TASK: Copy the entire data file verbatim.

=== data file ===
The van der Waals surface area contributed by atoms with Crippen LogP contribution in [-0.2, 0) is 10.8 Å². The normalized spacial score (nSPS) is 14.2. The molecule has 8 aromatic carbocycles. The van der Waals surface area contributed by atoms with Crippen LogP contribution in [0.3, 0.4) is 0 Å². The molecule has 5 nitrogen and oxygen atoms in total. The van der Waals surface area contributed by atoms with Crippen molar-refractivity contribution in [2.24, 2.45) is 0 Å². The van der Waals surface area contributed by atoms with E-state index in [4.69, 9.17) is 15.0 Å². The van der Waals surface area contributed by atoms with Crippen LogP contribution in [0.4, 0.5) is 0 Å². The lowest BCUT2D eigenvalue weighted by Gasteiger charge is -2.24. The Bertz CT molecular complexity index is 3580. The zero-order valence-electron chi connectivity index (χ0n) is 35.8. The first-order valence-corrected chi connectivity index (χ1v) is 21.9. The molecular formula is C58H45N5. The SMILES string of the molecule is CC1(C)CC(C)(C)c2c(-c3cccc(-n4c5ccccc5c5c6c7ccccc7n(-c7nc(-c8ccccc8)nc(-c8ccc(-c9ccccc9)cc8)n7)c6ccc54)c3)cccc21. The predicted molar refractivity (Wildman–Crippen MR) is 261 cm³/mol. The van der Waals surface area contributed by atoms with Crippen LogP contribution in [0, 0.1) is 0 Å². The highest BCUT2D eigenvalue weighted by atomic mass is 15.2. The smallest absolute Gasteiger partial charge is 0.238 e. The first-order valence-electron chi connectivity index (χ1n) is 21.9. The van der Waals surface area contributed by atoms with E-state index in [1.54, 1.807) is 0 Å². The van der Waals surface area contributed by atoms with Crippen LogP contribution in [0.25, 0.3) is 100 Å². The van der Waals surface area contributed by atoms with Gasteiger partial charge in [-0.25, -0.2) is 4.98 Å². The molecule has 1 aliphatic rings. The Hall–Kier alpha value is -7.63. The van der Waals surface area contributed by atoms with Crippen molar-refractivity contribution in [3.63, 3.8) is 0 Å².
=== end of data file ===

The van der Waals surface area contributed by atoms with Crippen LogP contribution in [-0.2, 0) is 10.8 Å². The normalized spacial score (nSPS) is 14.2. The molecule has 8 aromatic carbocycles. The van der Waals surface area contributed by atoms with Crippen LogP contribution in [0.3, 0.4) is 0 Å². The molecule has 5 nitrogen and oxygen atoms in total. The van der Waals surface area contributed by atoms with Crippen molar-refractivity contribution in [2.24, 2.45) is 0 Å². The van der Waals surface area contributed by atoms with E-state index in [4.69, 9.17) is 15.0 Å². The van der Waals surface area contributed by atoms with Crippen LogP contribution in [0.4, 0.5) is 0 Å². The lowest BCUT2D eigenvalue weighted by Gasteiger charge is -2.24. The Bertz CT molecular complexity index is 3580. The zero-order valence-electron chi connectivity index (χ0n) is 35.8. The first-order valence-corrected chi connectivity index (χ1v) is 21.9. The molecular formula is C58H45N5. The SMILES string of the molecule is CC1(C)CC(C)(C)c2c(-c3cccc(-n4c5ccccc5c5c6c7ccccc7n(-c7nc(-c8ccccc8)nc(-c8ccc(-c9ccccc9)cc8)n7)c6ccc54)c3)cccc21. The predicted molar refractivity (Wildman–Crippen MR) is 261 cm³/mol. The van der Waals surface area contributed by atoms with Crippen LogP contribution in [0, 0.1) is 0 Å². The highest BCUT2D eigenvalue weighted by atomic mass is 15.2. The smallest absolute Gasteiger partial charge is 0.238 e. The first-order valence-electron chi connectivity index (χ1n) is 21.9. The van der Waals surface area contributed by atoms with E-state index in [1.54, 1.807) is 0 Å². The van der Waals surface area contributed by atoms with Crippen LogP contribution in [0.25, 0.3) is 100 Å². The van der Waals surface area contributed by atoms with Gasteiger partial charge in [-0.25, -0.2) is 4.98 Å². The molecule has 1 aliphatic rings. The Hall–Kier alpha value is -7.63. The van der Waals surface area contributed by atoms with Crippen molar-refractivity contribution in [3.63, 3.8) is 0 Å².